Can we make virtual reality really accessible?

Note: This post is older than two years. It may still be totally valid, but things change and technology moves fast. Code based posts may be especially prone to changes...

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Virtual Reality is quite exciting and should be more accessible also for people with disabilities. But what has to be done to make it more accessible. I try to scratch the surface of the subject and reflect on some possibilities that come to my mind after some limited experience with my VR headset.

To answer this question we must first define what really accessible is. For me it means that content can be perceived, operable, understandable and robust for as many people as possible. So it’s about people and also a bit about devices that people use.

Devices like virtual reality glasses are quite excluding as only sighted people can use them as they were designed. Partially sighted people can probably zoom in quite a lot but we are at once met with a problem – VR glasses do not support a lot of zoom. There are some optical solutions but they add to the complexity and are maybe not viable for all glasses. On the other hand – those same glasses are totally unusable for deaf and blind people as they are pretty much unusable for people without sight.

Deaf people can probably use captions and similar texting and same VR glasses are quite accessible for them.

People with physical disabilities can also experience exclusion, depends on the type of disability and some can use glasses with software adjustments as well. VR headsets can be too heavy, hand tracking not possible, controllers too complex or too heavy by themselves, position of the body that adds to stress or even pain and so on.

People with intellectual disabilities can be excluded as well, depending on individual difficulties and capacity. Software can be quickly very complex too and due to it’s innovative nature it can add to barriers even more than software in two-dimensional space.

What has to be done to improve accessibility of virtual reality

We need more research and testing and the virtual reality devices also need to be more accessible in the financial sense. The technology is pretty young but still not on the bleeding edge and I detect that there are quite some initiatives out there that try to make the virtual and augmented reality more accessible.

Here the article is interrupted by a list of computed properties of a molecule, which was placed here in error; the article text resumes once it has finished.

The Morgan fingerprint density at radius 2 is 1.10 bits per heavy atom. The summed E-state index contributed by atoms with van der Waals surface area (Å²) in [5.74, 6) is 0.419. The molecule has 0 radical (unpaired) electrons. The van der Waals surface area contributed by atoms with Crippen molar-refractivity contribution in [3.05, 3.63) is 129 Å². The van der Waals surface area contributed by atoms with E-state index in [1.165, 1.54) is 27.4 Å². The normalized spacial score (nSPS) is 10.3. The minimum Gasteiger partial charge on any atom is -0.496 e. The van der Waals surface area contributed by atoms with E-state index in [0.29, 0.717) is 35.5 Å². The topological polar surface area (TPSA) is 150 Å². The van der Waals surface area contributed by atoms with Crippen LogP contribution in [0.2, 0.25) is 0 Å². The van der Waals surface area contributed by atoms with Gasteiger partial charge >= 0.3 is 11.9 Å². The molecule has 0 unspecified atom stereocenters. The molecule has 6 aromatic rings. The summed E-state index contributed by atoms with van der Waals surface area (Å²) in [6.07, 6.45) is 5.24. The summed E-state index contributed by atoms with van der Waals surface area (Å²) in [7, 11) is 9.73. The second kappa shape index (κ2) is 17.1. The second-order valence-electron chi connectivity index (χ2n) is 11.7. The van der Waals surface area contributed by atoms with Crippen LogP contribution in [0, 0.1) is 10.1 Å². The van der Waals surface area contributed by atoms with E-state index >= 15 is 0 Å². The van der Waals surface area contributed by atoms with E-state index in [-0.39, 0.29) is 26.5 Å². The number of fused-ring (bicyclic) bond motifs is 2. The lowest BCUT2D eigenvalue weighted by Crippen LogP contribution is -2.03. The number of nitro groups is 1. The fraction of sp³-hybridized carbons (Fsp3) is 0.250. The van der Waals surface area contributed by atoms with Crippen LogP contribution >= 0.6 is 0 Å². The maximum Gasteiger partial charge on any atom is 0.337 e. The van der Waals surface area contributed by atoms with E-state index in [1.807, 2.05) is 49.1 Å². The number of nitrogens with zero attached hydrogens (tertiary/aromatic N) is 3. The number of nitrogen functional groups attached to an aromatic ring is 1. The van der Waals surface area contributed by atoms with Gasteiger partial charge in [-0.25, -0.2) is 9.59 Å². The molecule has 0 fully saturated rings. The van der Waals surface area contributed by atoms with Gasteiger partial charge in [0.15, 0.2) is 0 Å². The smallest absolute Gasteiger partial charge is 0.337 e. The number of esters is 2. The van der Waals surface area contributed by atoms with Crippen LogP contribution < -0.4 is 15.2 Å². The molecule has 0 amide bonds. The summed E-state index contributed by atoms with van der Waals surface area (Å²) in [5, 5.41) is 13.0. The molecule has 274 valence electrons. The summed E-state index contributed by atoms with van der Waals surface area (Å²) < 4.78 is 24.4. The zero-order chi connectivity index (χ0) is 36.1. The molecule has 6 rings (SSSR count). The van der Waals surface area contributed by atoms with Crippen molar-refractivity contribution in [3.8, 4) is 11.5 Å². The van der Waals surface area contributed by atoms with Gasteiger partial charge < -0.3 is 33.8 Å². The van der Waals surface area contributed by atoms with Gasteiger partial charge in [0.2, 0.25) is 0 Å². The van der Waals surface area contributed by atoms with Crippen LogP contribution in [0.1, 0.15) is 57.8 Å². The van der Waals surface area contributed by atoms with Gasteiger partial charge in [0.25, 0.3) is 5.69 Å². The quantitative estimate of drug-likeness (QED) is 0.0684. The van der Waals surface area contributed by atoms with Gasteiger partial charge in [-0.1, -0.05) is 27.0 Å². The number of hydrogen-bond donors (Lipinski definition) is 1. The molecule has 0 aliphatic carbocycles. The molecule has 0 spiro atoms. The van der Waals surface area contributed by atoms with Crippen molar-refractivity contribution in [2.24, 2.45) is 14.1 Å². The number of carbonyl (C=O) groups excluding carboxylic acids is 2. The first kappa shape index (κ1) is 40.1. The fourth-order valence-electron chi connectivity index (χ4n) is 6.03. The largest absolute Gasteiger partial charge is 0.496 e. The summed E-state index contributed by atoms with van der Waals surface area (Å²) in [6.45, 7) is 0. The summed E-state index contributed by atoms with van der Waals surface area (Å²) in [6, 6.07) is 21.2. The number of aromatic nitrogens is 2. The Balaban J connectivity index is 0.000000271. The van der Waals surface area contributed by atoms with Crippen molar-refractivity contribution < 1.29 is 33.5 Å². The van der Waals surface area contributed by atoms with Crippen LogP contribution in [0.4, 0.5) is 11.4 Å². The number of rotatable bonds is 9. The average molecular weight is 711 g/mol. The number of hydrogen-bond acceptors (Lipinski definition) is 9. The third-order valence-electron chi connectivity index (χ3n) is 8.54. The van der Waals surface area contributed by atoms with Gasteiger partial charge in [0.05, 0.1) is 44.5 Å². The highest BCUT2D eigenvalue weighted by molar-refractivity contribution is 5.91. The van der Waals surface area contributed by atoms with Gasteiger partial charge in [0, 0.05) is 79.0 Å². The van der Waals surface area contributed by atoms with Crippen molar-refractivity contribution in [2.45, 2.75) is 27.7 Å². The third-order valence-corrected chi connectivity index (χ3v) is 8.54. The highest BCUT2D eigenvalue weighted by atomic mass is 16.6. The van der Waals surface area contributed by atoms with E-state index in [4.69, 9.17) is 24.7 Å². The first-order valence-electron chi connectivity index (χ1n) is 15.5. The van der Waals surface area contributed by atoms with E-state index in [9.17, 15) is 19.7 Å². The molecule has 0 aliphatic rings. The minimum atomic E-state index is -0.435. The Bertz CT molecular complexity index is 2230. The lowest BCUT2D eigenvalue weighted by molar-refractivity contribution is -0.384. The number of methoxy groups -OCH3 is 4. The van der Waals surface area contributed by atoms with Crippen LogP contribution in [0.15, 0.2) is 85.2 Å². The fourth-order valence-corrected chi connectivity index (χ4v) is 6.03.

A lot can also be done from hardware manufacturers:

  • spacial sound systems that can add spatial orientation,
  • different play areas (guardians) supporting also other usages, for example adjustable angles for people in beds,
  • adding support for physical zoom and allowing use with larger glasses,
  • customized optics to support different users better,
  • body support to make wearing of glasses easier on the person,
  • different manual controls that can be modular and personalized,
  • three dimensional haptics that can add to 3D experience,
  • Braille and similar interfaces that support three dimensions,
  • brain-computer interfaces that add whole another level of interaction when they will be safe enough.

And there are also possibilities for software improvements that can add to better accessibility:

  • Integrated voice assistants,
  • support for visual interpretation,
  • customizable captions,
  • high contrast modes and dark modes,
  • eye tracking,
  • software zoom,
  • software that supports simple means of moving, like teleportation,
  • pausing and possibility to adjust speed of actions when needed,
  • reduced motion settings and similar user preferences.

I’ve just scratched the surface and as mentioned we all need more experience, testing and studies on the matter, but there are already some quite viable solutions that can widen the user spectrum drastically.

It will be interesting what will also be defined in legislation for the market, as for example European Accessibility Act but at first we need to have decent Accessibility Guidelines that take Virtual Reality into account.

Author: Bogdan Cerovac

I am IAAP certified Web Accessibility Specialist (from 2020) and was Google certified Mobile Web Specialist.

Work as digital agency co-owner web developer and accessibility lead.

Sole entrepreneur behind IDEA-lab Cerovac (Inclusion, Diversity, Equity and Accessibility lab) after work. Check out my Accessibility Services if you want me to help your with digital accessibility.

Also head of the expert council at Institute for Digital Accessibility (in Slovenian).

Living and working in Norway (🇳🇴), originally from Slovenia (🇸🇮), loves exploring the globe (🌐).

Nurturing the web from 1999, this blog from 2019.

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